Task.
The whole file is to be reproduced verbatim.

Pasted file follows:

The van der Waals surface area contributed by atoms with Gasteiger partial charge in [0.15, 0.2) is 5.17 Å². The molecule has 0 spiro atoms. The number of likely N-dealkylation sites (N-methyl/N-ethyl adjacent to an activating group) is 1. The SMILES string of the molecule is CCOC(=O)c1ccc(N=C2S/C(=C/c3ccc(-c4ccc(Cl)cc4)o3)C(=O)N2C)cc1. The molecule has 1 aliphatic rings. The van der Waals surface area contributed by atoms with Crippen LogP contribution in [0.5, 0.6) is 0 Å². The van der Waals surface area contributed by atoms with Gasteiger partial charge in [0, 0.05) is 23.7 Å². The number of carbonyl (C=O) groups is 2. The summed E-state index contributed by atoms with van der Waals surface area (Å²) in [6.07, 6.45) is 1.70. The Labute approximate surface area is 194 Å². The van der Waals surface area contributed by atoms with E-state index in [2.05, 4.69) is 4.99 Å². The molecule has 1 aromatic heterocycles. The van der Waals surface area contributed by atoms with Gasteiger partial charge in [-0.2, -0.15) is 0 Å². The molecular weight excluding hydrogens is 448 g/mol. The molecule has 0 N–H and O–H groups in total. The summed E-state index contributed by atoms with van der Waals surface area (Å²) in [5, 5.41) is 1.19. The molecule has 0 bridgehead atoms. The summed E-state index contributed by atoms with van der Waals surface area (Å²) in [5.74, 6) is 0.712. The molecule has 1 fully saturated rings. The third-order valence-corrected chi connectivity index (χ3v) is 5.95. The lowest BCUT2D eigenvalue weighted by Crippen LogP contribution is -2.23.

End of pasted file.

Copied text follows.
The van der Waals surface area contributed by atoms with Gasteiger partial charge in [0.15, 0.2) is 5.17 Å². The molecule has 0 spiro atoms. The number of likely N-dealkylation sites (N-methyl/N-ethyl adjacent to an activating group) is 1. The SMILES string of the molecule is CCOC(=O)c1ccc(N=C2S/C(=C/c3ccc(-c4ccc(Cl)cc4)o3)C(=O)N2C)cc1. The molecule has 1 aliphatic rings. The van der Waals surface area contributed by atoms with Crippen LogP contribution in [0.5, 0.6) is 0 Å². The van der Waals surface area contributed by atoms with Gasteiger partial charge in [0, 0.05) is 23.7 Å². The number of carbonyl (C=O) groups is 2. The summed E-state index contributed by atoms with van der Waals surface area (Å²) in [6.07, 6.45) is 1.70. The Labute approximate surface area is 194 Å². The van der Waals surface area contributed by atoms with E-state index in [2.05, 4.69) is 4.99 Å². The molecule has 1 aromatic heterocycles. The van der Waals surface area contributed by atoms with Gasteiger partial charge in [-0.2, -0.15) is 0 Å². The molecular weight excluding hydrogens is 448 g/mol. The molecule has 0 N–H and O–H groups in total. The summed E-state index contributed by atoms with van der Waals surface area (Å²) in [5, 5.41) is 1.19. The molecule has 0 bridgehead atoms. The summed E-state index contributed by atoms with van der Waals surface area (Å²) in [5.74, 6) is 0.712. The molecule has 1 fully saturated rings. The third-order valence-corrected chi connectivity index (χ3v) is 5.95. The lowest BCUT2D eigenvalue weighted by Crippen LogP contribution is -2.23.